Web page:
In a complex world of the Internet of Things, ideas are often thrown around without much execution. Sure, we can think of the idea to develop flying infrastructure maintenance drones. We can also think of the idea to track thousands of cows with a small solar-powered ear-tag. But why not start with something more simple that you can execute, right now?
This project was developed in 2018 and has been successful in the Dutch media, with features in popular newspapers like AD. The image below shows our demo in Barcelona with our CEO, Jan Willem Smeenk, demonstrating its use case in real time.
To display the impact IoT can have on your life, we developed the Bike Sniffer. The SODAQ Sniffer Bike is an open-source collaboration project with Civity and Provincie Utrecht in the Netherlands. The idea is to raise awareness of the public on the air quality in the environment they live in. We design this sensor to be attachable to any bikes so that it is effortless for anyone to use. The rising concern to air pollution also plays a major part on why we are in the interest of developing this project (World Economic Forum). We envision this project to perpetuate to a much greater scale such that the public can be more aware of what is happening in the environment.
With this tutorial, we aim to introduce you to SODAQ - what we stand for, the quality of our builds and our core values of sustainable development (both nature and quality wise). We want to show that we know what we are doing in this industry, big or small, and we always want to share our expertise.
Tutorial: How to build your own Sniffer Bike!
Key things to buy: https://www.hackster.io/sodaq/sodaq-nb-iot-sniffer-bike-cba155
The following tutorial can also be found on Hackster.io
Note: the key ingredients in this project are (but not limited to)
Step 1: Set up SODAQ Board files in Arduino IDE (Link attached)
- Connect the usb port (left) to your computer.
- Open Arduino IDE:
- Select SODAQ SARA as your board (Tools > Board > SODAQ SARA)
More details on the setup here
- Open sodaq_sniffer_bike.ino from the downloadable zip (files attached)
- Upload the source code into the board
By default, the setting requires a T-mobile sim card (you can request from us when ordering SARA Board) and the upload destination is T-mobile's server.
OPTIONALLY, You can re-configure the settings such as Sampling frequency, Upload frequency, Upload destination, etc..
- First reset your board
- Then, configure your board in the serial monitor (Tools > Serial Monitor)
Be sure to know that if you are going to change the upload destination to your own server, these are the format of the message you sent every 10 seconds (1 sample)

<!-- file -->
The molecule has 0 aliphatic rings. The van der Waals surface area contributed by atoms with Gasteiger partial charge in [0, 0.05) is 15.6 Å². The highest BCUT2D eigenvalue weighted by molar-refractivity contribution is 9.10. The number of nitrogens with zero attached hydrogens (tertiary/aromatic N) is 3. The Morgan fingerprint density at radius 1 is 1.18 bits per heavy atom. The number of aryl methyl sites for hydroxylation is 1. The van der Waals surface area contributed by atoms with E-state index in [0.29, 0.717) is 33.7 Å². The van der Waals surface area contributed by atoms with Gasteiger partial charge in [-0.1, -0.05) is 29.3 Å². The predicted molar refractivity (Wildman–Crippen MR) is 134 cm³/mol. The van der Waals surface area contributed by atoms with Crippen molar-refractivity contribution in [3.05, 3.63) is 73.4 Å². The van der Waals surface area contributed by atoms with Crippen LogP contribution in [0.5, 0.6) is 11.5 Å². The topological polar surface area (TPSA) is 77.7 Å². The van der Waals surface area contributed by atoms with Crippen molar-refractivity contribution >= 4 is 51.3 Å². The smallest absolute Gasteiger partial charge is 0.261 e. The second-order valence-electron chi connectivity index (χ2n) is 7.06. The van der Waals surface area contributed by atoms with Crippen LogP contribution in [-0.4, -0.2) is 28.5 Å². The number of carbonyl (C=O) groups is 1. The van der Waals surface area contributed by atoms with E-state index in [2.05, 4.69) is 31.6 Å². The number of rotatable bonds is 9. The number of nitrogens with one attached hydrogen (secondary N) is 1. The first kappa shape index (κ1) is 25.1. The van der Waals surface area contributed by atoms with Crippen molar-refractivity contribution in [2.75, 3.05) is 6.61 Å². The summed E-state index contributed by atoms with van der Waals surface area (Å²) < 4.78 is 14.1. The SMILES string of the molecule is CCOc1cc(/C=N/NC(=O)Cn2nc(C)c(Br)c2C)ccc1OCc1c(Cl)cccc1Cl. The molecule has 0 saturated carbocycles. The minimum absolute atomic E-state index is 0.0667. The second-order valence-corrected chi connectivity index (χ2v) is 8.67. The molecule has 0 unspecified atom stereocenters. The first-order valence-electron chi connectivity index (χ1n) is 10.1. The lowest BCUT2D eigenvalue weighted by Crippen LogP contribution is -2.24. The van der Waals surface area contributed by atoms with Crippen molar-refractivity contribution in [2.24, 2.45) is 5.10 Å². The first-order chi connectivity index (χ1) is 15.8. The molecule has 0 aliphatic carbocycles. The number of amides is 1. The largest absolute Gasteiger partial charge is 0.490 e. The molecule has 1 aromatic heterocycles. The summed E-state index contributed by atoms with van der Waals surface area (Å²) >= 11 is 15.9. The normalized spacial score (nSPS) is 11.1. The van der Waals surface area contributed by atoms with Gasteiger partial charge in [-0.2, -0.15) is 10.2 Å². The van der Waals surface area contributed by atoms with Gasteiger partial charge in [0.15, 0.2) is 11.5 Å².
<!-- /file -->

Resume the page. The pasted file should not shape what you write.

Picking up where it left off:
- Disconnect the board from your computer after your setup is done
Step 2: Connecting Pololu booster to the PCB
- Together with the Pololu booster, comes 4 male header pins. Cut one off - this is the one you need.
- Solder the pin onto GND on the PCB. Then add the Pololu on it's GND pin and solder again. (GND Polulu → GND PCB)
- Solder the 5 cm cable on the VIN on the Pololu onto the 3V3 on the PCB. (VIN Pololu → 3V3 PCB)
- Solder the 10 cm cable on the SHDN on the Pololu onto the D.3 on the PCB. (SHDN Polulu → D.3 PCB)
Step 3: Connecting the PM Sensor to the PCB
Connect the PM Sensor as such (each cable should be about 15 - 20 cm):
- Cable 1 → GND Polulu
- Cable 2 → TX PCB
- Cable 3 → RX PCB
- Cable 4 → VOUT Polulu
Step 4: Attach components together
- Place the PM Sensor into Divider as shown below - this is important for it to function properly. The arrow points towards the position of the lid of the box. Also, this is the side where the Divider has two "notches" in the corners.
- Attach the PCB/Battery Mount to the Divider with double sided tape in the center of the Divider. Make sure the back side of the PCB/Battery Mount aligns with the surface.
- Attach the PCB to the PCB/Battery Mount with double sided tape. Make again sure that the PCB aligns with the surface. Only this way, it will fit properly in the case.
- Mount Temp/Humid Sensor to the bottom of the divider
- Mount the sensor to PCB (left port)
- Mount the Antenna to the PCB with a gentle push.
- Place the battery in the mount and connect it to the battery port of the PCB
- Insert the NB-IoT sim card into the board
Step 5: Prepare the case
Drill the enclosure as such:
- 2 Bottom (20.5 mm) → Vents
- 1 Top (6mm) → Clamp
- 1 Forward Side (22 mm) → USB
- Sand the inside around the USB and Bike clamp holes to remove the flanges inside the box. This will let the bike clamp and USB fit tightly.
- Mount the clamp on top side of the enclosure
- Attach and glue the vents to the enclosure
Step 6: Connecting the USB:
- Solder the cable onto the USB:
- Red Cable → #1
- Black Cable → #4
- Then mount the usb in the side hole. Remember to add the rubber seal of the cap under the nut, before screwing the USB on.
- Connect USB to the solar port on the PCB (the one next to the battery) and then gently place the board in the box. It will take a little wiggling, but it will fit.
- Close the lid (FINAL PRODUCT)